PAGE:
Steadily dropping ratings for four years!

I put my first apartment on Airbnb four years ago. A tenant died and left the apartment full of very old, worn furniture. There was no AC. There was no TV. I threw it up on Airbnb with a couple of crappy pictures and a description that started with “Old apartment with no AC or TV.” I priced it low, and I got steady bookings and consistent five-star reviews.

Even with the low price, I was making more than with long-term rental. So I started making improvements. I installed central AC and a TV. Then I added Netflix. I reduced clutter. I made repairs. I took better pictures. And the average star rating very slowly trended downward. What started as 4.9 became 4.8.

I got a better cleaning lady. I took much better photos. And reviews dropped to 4.7. So then I worked with a friend who has great interior decorating taste and we bought all new furniture. And got an even better photographer. And, now average rating over the last few months has dropped to 4.5!

You can see it here:

The big change over time seems to be that the guests in the beginning were very easy-going and tolerant. Now it seems like the guests approach it with the attitude of “it can’t be perfect, so let me just hunt around until I find something to complain about.”

I’m definitely regretting the investment on upgrades. I do get a higher nightly rate, but it’s going to take a loooong time to recover the investment in new furniture.


When I read your post at first I thought you may be overpriced. Then I opened your link and saw your prices. I put in a few nights in September and I wonder if you don’t have it priced too low? There are theories that say that if price and offered quality are inconsistent, satisfaction becomes difficult to predict. The actual explanation is longer and more difficult, but the important conclusion was that you should never have anything priced too low unless you clearly mention the normal price.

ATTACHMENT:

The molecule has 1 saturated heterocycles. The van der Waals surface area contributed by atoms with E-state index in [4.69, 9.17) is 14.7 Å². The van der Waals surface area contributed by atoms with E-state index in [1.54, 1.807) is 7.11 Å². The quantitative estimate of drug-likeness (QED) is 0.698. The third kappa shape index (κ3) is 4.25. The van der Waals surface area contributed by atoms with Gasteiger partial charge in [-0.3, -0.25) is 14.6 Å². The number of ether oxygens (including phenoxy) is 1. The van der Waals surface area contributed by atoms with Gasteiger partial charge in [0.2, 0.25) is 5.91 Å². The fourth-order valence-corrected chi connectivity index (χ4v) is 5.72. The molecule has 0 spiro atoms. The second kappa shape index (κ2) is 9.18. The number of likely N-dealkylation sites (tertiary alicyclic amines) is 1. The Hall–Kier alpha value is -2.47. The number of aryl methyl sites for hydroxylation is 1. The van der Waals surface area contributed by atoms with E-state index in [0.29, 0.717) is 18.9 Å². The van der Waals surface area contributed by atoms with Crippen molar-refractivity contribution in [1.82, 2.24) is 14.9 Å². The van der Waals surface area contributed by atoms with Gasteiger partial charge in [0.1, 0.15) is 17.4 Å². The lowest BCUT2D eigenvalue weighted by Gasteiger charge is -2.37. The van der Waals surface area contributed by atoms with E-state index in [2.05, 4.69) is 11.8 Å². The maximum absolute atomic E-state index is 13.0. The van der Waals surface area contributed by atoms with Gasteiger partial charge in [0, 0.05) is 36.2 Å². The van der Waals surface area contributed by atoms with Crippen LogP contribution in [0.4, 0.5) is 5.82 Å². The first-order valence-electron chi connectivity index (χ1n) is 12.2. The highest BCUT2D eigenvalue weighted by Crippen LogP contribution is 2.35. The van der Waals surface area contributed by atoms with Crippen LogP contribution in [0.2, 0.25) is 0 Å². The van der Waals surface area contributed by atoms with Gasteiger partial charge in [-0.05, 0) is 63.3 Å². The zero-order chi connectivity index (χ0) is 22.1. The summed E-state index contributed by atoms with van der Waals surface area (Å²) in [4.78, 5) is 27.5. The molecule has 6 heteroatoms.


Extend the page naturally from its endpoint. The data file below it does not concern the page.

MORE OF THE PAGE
Curious to see what other people think about your experience. Maybe @jaquo can give her thoughts on your price setting. She has a better grasp of the area.


That is a very interesting and thoughtful comment. I will have to discuss this with some friends who work in marketing.

However, September is the worst month in Florida, and right now I’m sitting at 76% occupancy for September (across six apartments, all similar). Depending on what dates you put in, you are seeing my very aggressive discounting for “close in” bookings.


I started out like you and steadily invested in improvements and now get an average 5.0 stars. As my price went from dirt cheap to good value to reasonably priced. I noticed a “Valley of Disenchantment” where I got more lower reviews than when priced below or above. It seemed to me these were people who thought they deserved something better but still at a lower price. Now my price is higher I seem to get guests who would have been prepared to pay more for a hotel but recognise my place is better and at a much lower price. Or I could be imagining it. Your post made me think though. Even those of us who get 5 stars get the occasional 4 star from a guest who seemed to be very happy in the review. is there something in the 4 star reviews that indicates an issue? If you are getting 3 star reviews then I would think there is definitely a problem.